Buffalo Trace has a large number of brands and every one of them has several expressions. It proves the industry obsession with individuality, small batch releases and nice labeling. A virtually unlimited pool of flavour profiles and marketing opportunities.
Colonel Edmund Haynes Taylor, Jr. is widely considered one of the founding fathers of the bourbon industry, fighting for the Bottled-in-Bond Act of 1897, nearly three decades after he purchased what is now called Buffalo Trace Distillery.
The E.H. Taylor, Jr. collection contains a Small Batch version, this Single Barrel release, a Barrel Proof expression, Straight Rye, Old Fashioned Sour Mash and a Warehouse C Tornado Surviving limited release. The Single Barrel is aged in warehouse C, which was built by Taylor in 1881.
This low-rye bourbon is 11-12 years old and bottled at 100 proof. It earned the award for best bourbon whiskey in the 2014 World Whiskies Awards. Unfortunately there doesn’t seem to be a specific barrel indication.
Colonel E.H. Taylor, JR. ‘single barrel’ (50%, OB 2014)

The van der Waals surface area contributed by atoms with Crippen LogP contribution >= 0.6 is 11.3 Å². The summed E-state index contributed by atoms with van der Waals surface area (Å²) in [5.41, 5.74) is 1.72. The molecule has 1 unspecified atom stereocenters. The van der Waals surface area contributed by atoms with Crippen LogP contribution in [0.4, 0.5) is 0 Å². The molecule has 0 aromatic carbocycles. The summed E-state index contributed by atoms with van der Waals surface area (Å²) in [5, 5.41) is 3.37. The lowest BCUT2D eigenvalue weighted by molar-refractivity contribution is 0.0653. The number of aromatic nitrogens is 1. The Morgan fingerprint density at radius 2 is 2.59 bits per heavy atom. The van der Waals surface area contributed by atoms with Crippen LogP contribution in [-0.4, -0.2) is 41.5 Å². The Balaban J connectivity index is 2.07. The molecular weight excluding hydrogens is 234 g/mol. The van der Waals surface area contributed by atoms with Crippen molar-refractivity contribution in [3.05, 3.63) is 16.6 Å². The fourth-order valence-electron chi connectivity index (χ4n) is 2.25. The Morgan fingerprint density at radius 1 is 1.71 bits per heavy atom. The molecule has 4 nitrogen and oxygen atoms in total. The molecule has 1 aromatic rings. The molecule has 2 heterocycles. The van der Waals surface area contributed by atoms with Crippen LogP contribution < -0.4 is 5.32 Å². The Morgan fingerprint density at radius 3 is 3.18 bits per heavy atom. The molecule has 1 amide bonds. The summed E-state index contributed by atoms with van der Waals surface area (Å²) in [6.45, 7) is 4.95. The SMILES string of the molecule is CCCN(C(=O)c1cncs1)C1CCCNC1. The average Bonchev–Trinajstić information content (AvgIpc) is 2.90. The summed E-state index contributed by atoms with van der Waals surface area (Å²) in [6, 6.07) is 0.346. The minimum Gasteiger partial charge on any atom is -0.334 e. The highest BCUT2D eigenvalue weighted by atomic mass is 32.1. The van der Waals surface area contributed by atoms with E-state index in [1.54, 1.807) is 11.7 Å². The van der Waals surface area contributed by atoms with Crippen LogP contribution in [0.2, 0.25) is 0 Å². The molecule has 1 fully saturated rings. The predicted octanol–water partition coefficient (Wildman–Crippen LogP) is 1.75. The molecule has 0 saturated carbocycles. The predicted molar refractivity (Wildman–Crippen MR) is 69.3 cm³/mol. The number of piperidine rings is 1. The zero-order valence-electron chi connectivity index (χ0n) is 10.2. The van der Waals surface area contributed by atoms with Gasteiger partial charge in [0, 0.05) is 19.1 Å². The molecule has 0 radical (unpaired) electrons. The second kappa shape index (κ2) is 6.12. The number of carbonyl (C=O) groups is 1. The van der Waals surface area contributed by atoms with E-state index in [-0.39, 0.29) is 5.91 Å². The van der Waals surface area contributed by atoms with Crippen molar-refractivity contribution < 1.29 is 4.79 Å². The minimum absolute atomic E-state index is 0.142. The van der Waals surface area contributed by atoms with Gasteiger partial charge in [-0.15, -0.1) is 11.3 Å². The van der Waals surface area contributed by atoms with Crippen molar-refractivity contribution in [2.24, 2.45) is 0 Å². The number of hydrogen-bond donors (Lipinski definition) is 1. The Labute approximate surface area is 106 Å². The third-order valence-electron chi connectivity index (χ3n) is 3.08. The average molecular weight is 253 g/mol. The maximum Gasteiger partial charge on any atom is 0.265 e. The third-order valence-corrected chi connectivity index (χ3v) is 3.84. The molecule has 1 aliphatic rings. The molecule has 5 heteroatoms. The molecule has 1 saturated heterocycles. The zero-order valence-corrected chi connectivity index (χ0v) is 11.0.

Nose: a big, fruity sweetness, with plenty of figs and plums, dried banana and honey. A bit of popcorn and butter pastry. Beeswax and vanilla. Rummy molasses. There’s a lot of toasted oak as well, and cinnamon, which give it a solid dry side. I like the combination of oak spices and a slightly exotic sweetness. Mouth: starts sweet and round, but quickly evolves towards drier, oaky spices. Banana, figs and sweet berries. Bright top notes of orange peel. Then lots of leather, tobacco leafs, charred oak and roasted nuts. Nutmeg. A slightly tannic oaky touch, but not out of place for me. Finish: long, oaky, with a faint smoky touch and tobacco.
I really dig this bourbon whiskey. It unites big spicy notes with an underlying buttery sweetness. I do like my bourbons oaky, as long as there’s enough to balance it. There is. Around € 110.